Conservative pundits claim that the Affordable Care Act will deal a blow to freedom, to capitalism, to the economy, and probably to the baby Jesus and kittens, for good measure. But one traditionally conservative institution that's about to take a beating isn't getting much ink: marriage. Any way you slice it, the Supreme Court's ruling on the Affordable Care Act is the death knell for the Insurance Wedding, that sometimes secret, often hasty legal leap a desperate couple will make when one party has great insurance and the other has weird chest pains.
As the cost of health care went from expensive to exorbitant, insurance companies got better at finding reasons to refuse people coverage, and hospitals were forced to turn the uninsured away. And thus, several thick volumes' worth of medical insurance horror stories were born — that story of the kid who died because he had an infected tooth, or families left with six figure medical bills after the matriarch dies of cancer. An unmarried person with a preexisting condition that wasn't employed full-time by a company large or generous enough to provide benefits to its employees was doomed to either spend an arm and a leg protecting their arms and legs or go without insurance and be forever one catastrophe away from bankruptcy.
Insurance Marriages had become to the 21st century what shotgun weddings were to jokes about hillbillies. Back in 2004, the LA Times wrote about couples that married for insurance, couples who for varying reasons had not wanted to marry, but who had been driven to marriage by financial necessity. ABC News posted its own roundup of With This Policy, I Thee Wed-style couples in 2008, as did the New York Times. In 2008, 7% of couples who married reported doing so primarily for the insurance benefits.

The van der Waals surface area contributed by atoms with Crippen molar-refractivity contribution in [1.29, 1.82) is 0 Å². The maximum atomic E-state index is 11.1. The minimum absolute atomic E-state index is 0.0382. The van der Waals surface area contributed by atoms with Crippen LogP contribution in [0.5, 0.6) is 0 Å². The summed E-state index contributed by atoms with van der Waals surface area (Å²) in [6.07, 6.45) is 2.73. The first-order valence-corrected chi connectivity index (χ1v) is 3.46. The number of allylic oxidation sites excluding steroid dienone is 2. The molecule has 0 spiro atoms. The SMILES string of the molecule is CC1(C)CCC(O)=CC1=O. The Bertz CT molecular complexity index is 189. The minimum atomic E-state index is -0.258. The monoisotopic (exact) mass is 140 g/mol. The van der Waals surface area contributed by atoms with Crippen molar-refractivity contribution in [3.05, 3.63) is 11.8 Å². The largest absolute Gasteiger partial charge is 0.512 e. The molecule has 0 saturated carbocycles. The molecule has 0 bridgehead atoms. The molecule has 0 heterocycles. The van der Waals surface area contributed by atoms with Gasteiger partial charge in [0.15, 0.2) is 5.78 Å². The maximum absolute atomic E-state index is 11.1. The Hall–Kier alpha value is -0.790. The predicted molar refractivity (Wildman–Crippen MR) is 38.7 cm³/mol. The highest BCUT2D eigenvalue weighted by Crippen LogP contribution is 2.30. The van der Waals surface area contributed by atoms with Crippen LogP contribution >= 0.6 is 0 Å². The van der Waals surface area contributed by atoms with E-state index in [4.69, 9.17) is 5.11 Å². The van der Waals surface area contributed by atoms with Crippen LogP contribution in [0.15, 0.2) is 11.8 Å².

There's more than one way to Insurance Marry, each of which will likely go the way of the buffalo after all of the provisions of Obamacare take effect (and by "go the way of the buffalo," I don't mean that all people getting insurance married in the future will move to Yellowstone or live on farms and be made into low cholesterol burgers). Of course, there's the secret "let's never speak of this again" Secret Insurance Wedding, which is when the couple doesn't tell anyone that they've gotten married and just keeps it a secret until it eventually comes out when someone's drunk or mad. But other couples I've known have pulled the Real Wedding/Fake Wedding stunt — gotten married, then pretended to get engaged, then gotten wedding'd, pretending during the wedding that they hadn't been married for the last year or whatever. Other couples have chosen the Casual Marriage, a very brief or nonexistent engagement and a courthouse ceremony, perhaps followed by reception food prepared by the chefs at Chipotle and accompanied by music piped in from the local 90's, 2000's, and Today! white people pop music station.
But it's not just marriage that will have to adjust to health care reform; divorce will change as well. The Times mentions insurance divorces in its 2008 piece, and yesterday, readers discussed delaying divorce in order to preserve one party's access to health care. One reader even recalled a relative who remarried her ex husband after he was diagnosed with cancer, so the husband could afford care. But now, goodbye to all that.